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Angela Carter and European Gothic
Author: Rebecca Munford

This book develops insights into the vexed question of Carter's textual practices through the dusty lens of the Gothic. It argues that European Gothic is vital to illuminating and understanding the tension between politics and aesthetics in Carter's work. The book shows how a more concerted focus on Carter's European literary inheritance sheds light on her particular and perverse engagements with androcentric literary and cultural frameworks. It emblematises the tension between her textual extravagancies and her self-declared 'absolute and committed materialism'. Her firm belief 'that this world is all that there is, and in order to question the nature of reality one must move from a strongly grounded base in what constitutes material reality'. The book examines the fraught relationship between Carter's sexual and textual politics. Exploring the ways in which Carter's work speaks to broader discussions about the Gothic and its representations, the book is especially concerned with analysing her textual engagements with a male-authored strand of European Gothic. This is a dirty lineage that can be mapped from the Marquis de Sade's obsession with desecration and defilement to surrealism's violent dreams of abjection. The book not only situates Carter as part of a European Gothic tradition but theoretically aligns her with what Jane Gallop, in her book on Sade, describes as France's "deconstructive" feminism, daughter of antihumanism.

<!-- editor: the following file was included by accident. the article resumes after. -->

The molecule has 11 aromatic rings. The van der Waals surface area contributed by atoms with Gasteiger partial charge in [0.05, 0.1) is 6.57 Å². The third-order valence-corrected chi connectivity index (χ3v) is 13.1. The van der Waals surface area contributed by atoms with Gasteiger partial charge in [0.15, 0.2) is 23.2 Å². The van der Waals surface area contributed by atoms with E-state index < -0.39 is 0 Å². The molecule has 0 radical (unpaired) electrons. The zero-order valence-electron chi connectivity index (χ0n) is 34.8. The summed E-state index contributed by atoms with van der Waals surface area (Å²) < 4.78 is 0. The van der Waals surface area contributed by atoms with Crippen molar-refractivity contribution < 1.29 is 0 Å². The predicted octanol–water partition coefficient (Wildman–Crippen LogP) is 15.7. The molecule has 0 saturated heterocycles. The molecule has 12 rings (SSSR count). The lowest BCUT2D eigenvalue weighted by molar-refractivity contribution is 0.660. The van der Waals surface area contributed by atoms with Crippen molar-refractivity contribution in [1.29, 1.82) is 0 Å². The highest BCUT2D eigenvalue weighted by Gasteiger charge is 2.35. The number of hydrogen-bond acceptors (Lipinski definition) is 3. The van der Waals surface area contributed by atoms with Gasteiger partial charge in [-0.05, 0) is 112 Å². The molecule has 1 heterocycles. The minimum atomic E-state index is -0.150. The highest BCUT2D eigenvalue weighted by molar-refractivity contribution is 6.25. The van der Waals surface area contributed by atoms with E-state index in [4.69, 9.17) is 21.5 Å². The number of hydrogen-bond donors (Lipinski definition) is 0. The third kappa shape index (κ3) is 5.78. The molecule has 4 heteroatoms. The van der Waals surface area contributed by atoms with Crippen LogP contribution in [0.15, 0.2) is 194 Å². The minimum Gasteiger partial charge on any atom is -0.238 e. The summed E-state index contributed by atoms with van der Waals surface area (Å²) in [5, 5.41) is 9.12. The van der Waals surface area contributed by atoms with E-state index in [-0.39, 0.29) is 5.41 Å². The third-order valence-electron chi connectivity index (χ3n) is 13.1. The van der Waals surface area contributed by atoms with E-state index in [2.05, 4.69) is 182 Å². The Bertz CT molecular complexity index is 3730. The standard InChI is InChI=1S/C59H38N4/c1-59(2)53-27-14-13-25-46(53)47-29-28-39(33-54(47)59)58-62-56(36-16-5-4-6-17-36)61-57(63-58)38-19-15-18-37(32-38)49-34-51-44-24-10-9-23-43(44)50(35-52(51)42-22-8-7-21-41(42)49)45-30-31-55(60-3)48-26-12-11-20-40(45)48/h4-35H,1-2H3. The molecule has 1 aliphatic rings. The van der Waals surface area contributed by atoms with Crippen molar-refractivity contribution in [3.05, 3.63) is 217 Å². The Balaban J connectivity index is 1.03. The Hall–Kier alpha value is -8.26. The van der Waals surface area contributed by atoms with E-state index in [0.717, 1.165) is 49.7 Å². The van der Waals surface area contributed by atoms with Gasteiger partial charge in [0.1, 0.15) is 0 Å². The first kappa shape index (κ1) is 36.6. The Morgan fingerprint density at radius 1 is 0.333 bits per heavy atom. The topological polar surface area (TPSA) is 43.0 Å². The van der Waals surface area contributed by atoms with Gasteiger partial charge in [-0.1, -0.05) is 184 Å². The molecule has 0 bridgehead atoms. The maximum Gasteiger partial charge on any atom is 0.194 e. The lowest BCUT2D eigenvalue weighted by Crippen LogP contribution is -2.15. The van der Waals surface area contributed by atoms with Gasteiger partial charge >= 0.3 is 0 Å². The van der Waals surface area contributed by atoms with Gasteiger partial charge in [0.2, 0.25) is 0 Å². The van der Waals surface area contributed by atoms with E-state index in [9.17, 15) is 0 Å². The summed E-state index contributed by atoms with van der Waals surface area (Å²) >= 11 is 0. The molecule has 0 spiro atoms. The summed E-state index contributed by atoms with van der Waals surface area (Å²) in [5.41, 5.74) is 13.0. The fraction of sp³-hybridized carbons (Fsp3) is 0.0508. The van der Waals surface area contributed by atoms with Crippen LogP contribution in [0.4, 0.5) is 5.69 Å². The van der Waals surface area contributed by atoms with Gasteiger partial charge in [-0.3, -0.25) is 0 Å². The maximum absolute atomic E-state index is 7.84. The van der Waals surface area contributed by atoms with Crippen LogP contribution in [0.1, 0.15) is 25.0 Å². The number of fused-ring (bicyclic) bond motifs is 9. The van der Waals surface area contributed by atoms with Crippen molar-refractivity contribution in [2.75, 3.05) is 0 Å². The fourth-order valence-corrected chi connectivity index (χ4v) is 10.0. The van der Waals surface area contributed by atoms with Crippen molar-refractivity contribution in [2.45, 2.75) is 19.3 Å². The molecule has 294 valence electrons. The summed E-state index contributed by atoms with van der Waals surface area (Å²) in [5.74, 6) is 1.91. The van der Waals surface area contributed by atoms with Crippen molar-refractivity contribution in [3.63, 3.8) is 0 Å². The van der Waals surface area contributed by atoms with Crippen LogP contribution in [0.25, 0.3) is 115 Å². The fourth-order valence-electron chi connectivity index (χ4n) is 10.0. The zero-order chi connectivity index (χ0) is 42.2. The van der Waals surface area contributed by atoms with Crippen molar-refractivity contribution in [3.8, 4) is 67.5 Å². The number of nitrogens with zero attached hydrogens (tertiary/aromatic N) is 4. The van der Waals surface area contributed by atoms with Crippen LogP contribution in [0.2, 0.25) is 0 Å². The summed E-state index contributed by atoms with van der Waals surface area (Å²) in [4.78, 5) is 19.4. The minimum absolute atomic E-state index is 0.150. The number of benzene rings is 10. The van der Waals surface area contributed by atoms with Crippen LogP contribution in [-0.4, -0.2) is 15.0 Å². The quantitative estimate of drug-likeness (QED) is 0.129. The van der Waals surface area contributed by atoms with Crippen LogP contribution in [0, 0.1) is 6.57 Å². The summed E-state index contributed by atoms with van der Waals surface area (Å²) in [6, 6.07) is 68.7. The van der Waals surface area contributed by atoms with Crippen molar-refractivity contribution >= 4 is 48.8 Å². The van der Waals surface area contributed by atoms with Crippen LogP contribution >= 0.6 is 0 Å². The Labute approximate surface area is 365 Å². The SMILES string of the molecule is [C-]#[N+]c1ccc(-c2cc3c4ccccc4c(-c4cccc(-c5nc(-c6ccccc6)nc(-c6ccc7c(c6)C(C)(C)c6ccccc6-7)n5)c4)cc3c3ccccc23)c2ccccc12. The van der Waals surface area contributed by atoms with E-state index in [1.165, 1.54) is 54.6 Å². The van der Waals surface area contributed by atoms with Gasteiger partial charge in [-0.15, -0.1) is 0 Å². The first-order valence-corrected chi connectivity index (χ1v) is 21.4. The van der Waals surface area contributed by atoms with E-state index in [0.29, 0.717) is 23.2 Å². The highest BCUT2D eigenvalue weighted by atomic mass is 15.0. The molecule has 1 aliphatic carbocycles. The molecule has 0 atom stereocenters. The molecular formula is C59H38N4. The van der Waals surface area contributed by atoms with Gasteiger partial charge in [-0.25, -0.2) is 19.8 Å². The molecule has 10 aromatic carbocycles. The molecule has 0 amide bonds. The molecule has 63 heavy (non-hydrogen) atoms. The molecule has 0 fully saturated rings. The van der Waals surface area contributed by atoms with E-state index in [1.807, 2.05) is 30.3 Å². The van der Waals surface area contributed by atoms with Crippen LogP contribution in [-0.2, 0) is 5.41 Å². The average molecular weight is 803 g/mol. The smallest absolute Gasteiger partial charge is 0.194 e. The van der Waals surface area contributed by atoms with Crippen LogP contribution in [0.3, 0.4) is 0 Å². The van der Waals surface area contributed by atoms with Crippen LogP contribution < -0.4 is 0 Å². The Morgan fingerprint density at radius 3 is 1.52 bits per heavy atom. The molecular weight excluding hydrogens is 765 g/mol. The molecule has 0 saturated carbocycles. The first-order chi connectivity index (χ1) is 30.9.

Angela Carter‘s (Post-)feminist Gothic Heroines
Rebecca Munford

Carter‘s fiction sits uneasily in relation to both Gothic and feminist discourses, especially as they converge through the category of the ‘female Gothic’. Owing to her interest in pornography and her engagement with the sexual/textual violence of specifically ‘male Gothic’ scripts – for example, the Gothic scenarios of Sade, Poe, Hoffmann, Baudelaire and Stoker – Carter‘s Gothic heroines have frequently been censured as little more than objects of sadistic male desires by feminist critics. This article re-reads Carter‘s sexual/textual violations – her defiance of dominant feminist and Gothic categories and categorisations – through the problematic of (post-)feminist discourse and, especially, the tension between ‘victim’ and ‘power’ feminisms as prefigured in her own (Gothic) treatise on female sexual identity, The Sadeian Woman (1979). Mapping the trajectory of her Gothic heroine from Ghislaine in Shadow Dance (1966) to Fevvers in Nights at the Circus (1984), it re-contextualises Carters engagements with the Gothic as a dialogue with both the female Gothic and feminist discourse.

Gothic Studies
Matthew Lewis’s The Monk and the Marquis de Sade’s La Nouvelle Justine